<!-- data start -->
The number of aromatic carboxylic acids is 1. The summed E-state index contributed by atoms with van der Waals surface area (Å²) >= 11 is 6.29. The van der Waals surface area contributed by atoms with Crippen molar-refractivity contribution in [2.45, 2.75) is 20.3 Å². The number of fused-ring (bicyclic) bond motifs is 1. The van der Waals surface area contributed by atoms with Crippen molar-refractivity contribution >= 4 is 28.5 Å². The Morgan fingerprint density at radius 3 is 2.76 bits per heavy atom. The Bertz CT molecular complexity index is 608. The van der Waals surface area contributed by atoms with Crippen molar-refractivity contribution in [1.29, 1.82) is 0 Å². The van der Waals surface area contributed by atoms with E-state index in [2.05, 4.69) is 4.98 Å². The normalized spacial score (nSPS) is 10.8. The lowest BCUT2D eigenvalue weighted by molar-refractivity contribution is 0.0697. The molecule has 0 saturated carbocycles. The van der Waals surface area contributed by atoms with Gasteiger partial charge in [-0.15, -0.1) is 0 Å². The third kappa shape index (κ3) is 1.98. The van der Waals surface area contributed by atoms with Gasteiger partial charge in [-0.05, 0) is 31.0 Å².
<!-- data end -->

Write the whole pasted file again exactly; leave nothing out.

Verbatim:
The number of aromatic carboxylic acids is 1. The summed E-state index contributed by atoms with van der Waals surface area (Å²) >= 11 is 6.29. The van der Waals surface area contributed by atoms with Crippen molar-refractivity contribution in [2.45, 2.75) is 20.3 Å². The number of fused-ring (bicyclic) bond motifs is 1. The van der Waals surface area contributed by atoms with Crippen molar-refractivity contribution >= 4 is 28.5 Å². The Morgan fingerprint density at radius 3 is 2.76 bits per heavy atom. The Bertz CT molecular complexity index is 608. The van der Waals surface area contributed by atoms with Crippen molar-refractivity contribution in [1.29, 1.82) is 0 Å². The van der Waals surface area contributed by atoms with E-state index in [2.05, 4.69) is 4.98 Å². The normalized spacial score (nSPS) is 10.8. The lowest BCUT2D eigenvalue weighted by molar-refractivity contribution is 0.0697. The molecule has 0 saturated carbocycles. The van der Waals surface area contributed by atoms with Gasteiger partial charge in [-0.15, -0.1) is 0 Å². The third kappa shape index (κ3) is 1.98. The van der Waals surface area contributed by atoms with Gasteiger partial charge in [-0.05, 0) is 31.0 Å².